One of the unavoidable facts of life with horses is this: the saddle that fits your horse today probably won't fit your horse forever. Sad, but true. The saddle that fits your four year old isn't likely to fit when your horse is 8 or 10, and the saddle that fits your 8 or 10 year old horse very well may not fit when your horse is 22.
It seems that lately I've been running into a lot of people whose horses are in some sort of transition. Either they've recently bought the horse, or they're changing disciplines, or their horse is coming back from a long and debilitating lay-off -but whatever the case, they're going to be facing some pretty dramatic changes in their horse's backs.
And of course, they're all looking for saddles.
So what do I do? Do I fit the back I see right then? If I do, what happens when the musculature changes - what if the saddle no longer fits? On the other hand, if I don't fit the back I'm seeing right then, how will the rider be able to work the horse and effect the musculature?
Fortunately, this isn't really tough to solve. I just don't sell you a saddle - at least for a little while.
Before I sell a saddle for a horse "in transition", I recommend a course of good ground work. In my "other" life, I was a dressage trainer and instructor, so I know that correct ground work (longeing, long-lining and in-hand work) can be used to create incredible development in a horse's training - and in his/her back. Six to eight weeks of correct, consistent ground work should be sufficient to develop a "base line" back. I do recommend taking a template of your horse's back every couple weeks to see how the back is developing - it will be helpful in choosing a saddle, since you'll have a kind of graph of the muscle growth and can make educated guesses regarding future development. We might have to use a shim or other correction pad for a while, and we might have to do some flocking adjustments, but with luck, the saddle we choose for the "base line" back will fit much longer than if we'd fit the "right then" back.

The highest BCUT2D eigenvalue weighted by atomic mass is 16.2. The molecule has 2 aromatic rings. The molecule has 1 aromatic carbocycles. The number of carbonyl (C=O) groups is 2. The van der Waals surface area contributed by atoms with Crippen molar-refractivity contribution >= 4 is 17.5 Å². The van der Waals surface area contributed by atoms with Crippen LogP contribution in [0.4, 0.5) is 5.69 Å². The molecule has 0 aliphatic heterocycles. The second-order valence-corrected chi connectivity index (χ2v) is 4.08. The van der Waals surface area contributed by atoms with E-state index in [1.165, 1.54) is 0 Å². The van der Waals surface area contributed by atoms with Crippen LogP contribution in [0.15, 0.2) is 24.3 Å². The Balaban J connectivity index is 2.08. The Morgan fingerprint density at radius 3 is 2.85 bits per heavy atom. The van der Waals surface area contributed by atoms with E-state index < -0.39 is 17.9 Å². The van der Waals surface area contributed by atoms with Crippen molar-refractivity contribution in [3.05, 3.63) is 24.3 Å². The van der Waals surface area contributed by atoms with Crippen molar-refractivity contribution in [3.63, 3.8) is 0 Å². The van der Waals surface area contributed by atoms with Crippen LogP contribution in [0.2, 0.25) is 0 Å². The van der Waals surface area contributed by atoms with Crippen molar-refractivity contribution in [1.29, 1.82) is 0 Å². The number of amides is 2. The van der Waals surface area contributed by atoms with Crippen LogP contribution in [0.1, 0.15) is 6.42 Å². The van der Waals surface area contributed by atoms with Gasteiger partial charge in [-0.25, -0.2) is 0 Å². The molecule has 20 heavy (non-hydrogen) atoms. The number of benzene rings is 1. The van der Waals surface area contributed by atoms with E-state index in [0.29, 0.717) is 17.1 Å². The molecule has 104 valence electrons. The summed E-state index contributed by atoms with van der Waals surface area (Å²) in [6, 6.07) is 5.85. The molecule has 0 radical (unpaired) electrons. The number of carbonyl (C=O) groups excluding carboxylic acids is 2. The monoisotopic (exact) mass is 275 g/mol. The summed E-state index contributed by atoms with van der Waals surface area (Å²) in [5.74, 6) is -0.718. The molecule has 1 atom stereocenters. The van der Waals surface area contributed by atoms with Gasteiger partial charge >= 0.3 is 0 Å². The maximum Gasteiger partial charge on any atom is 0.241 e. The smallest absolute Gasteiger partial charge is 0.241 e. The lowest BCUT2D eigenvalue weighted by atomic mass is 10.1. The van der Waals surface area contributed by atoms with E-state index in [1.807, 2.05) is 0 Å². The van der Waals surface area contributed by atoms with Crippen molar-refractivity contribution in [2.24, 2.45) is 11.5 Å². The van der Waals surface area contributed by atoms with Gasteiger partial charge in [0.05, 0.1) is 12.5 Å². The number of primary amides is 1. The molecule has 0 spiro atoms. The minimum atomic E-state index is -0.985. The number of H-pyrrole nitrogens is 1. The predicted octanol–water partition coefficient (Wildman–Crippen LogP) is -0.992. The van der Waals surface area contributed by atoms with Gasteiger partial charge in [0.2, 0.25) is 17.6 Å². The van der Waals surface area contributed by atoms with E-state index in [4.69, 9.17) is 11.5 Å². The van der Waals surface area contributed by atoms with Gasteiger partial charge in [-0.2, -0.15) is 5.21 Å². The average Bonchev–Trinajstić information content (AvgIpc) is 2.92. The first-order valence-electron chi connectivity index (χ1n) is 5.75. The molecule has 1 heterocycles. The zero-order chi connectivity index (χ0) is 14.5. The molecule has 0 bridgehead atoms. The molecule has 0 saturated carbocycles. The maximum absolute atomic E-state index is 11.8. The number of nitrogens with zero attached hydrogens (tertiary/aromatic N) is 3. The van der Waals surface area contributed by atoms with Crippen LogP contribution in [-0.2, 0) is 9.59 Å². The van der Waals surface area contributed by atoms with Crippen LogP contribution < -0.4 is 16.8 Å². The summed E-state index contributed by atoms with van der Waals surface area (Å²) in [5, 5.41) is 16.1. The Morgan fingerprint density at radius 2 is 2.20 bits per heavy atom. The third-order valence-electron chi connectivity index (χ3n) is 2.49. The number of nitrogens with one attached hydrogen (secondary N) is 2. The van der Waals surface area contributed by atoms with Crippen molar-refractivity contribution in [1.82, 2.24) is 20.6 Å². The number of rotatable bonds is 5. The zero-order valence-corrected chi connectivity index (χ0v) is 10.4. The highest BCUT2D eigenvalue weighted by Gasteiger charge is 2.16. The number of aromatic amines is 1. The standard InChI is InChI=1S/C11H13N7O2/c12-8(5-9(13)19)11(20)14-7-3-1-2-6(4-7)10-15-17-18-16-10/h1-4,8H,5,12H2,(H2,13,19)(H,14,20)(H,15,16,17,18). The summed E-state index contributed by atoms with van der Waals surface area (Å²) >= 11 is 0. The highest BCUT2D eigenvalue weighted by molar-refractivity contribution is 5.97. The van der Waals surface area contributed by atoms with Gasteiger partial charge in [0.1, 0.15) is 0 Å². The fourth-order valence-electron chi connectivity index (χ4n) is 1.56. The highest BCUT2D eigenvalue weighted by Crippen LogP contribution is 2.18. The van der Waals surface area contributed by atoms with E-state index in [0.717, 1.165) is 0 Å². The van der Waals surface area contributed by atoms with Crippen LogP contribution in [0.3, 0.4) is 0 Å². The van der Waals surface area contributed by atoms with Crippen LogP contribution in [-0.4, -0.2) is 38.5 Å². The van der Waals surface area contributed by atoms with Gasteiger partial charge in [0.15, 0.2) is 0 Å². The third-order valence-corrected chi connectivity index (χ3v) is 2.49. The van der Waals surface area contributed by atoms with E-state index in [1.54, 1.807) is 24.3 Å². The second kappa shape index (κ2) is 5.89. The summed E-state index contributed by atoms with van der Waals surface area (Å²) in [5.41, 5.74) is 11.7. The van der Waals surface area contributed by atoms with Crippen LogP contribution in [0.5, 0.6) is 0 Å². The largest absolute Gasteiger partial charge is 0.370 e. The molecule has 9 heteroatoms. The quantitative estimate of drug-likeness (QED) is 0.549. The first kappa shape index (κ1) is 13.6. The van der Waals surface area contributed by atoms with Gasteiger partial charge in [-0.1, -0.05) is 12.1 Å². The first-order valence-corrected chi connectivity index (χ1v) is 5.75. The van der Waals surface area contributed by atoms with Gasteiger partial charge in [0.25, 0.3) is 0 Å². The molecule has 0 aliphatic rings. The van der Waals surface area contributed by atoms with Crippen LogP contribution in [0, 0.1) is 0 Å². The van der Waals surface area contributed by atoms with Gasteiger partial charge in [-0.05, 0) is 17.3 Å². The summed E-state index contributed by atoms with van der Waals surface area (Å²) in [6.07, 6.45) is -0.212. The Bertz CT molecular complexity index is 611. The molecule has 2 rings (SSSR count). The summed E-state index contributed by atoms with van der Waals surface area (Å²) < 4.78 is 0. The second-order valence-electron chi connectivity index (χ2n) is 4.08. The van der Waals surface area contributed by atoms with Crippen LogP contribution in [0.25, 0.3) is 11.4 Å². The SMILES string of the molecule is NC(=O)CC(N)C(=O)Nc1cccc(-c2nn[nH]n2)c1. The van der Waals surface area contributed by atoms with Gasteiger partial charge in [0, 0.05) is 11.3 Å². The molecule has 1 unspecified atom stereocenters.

Here's a good illustration of how radically a back can change. Both tracings are of the same Tb gelding. The first one was taken in Oct. of '08, when he was just coming back to work after a month's lay-off:
The second tracing was taken in March of '09. According to his owner, the horse wasn't in intense work, just a lot of "long and low":Here are the two, with the most recent tracing in blue, and the first tracing in red:
You can see very clearly how much change was accomplished in 4 month of gentle work - so you can imagine how much change you'll see in 6 or 8 weeks of intense work. You can also see why it's not usually a good idea to buy a saddle for a horse who's in transition - unless you have a very healthy discretionary income.